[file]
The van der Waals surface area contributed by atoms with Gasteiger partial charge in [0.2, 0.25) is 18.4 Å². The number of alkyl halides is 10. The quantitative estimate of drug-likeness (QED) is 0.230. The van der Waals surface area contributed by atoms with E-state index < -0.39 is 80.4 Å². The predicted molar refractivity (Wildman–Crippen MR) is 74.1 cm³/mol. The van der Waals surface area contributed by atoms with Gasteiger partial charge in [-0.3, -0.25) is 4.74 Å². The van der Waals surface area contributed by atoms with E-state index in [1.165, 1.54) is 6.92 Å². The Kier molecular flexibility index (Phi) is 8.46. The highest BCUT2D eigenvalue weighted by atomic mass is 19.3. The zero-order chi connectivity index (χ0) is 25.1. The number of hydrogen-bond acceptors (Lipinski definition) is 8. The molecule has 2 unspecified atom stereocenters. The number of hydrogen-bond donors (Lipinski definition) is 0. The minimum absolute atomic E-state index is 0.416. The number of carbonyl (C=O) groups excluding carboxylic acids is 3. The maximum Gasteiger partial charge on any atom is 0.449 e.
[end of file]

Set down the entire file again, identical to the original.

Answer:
The van der Waals surface area contributed by atoms with Gasteiger partial charge in [0.2, 0.25) is 18.4 Å². The number of alkyl halides is 10. The quantitative estimate of drug-likeness (QED) is 0.230. The van der Waals surface area contributed by atoms with E-state index < -0.39 is 80.4 Å². The predicted molar refractivity (Wildman–Crippen MR) is 74.1 cm³/mol. The van der Waals surface area contributed by atoms with Gasteiger partial charge in [-0.3, -0.25) is 4.74 Å². The van der Waals surface area contributed by atoms with E-state index in [1.165, 1.54) is 6.92 Å². The Kier molecular flexibility index (Phi) is 8.46. The highest BCUT2D eigenvalue weighted by atomic mass is 19.3. The zero-order chi connectivity index (χ0) is 25.1. The number of hydrogen-bond acceptors (Lipinski definition) is 8. The molecule has 2 unspecified atom stereocenters. The number of hydrogen-bond donors (Lipinski definition) is 0. The minimum absolute atomic E-state index is 0.416. The number of carbonyl (C=O) groups excluding carboxylic acids is 3. The maximum Gasteiger partial charge on any atom is 0.449 e.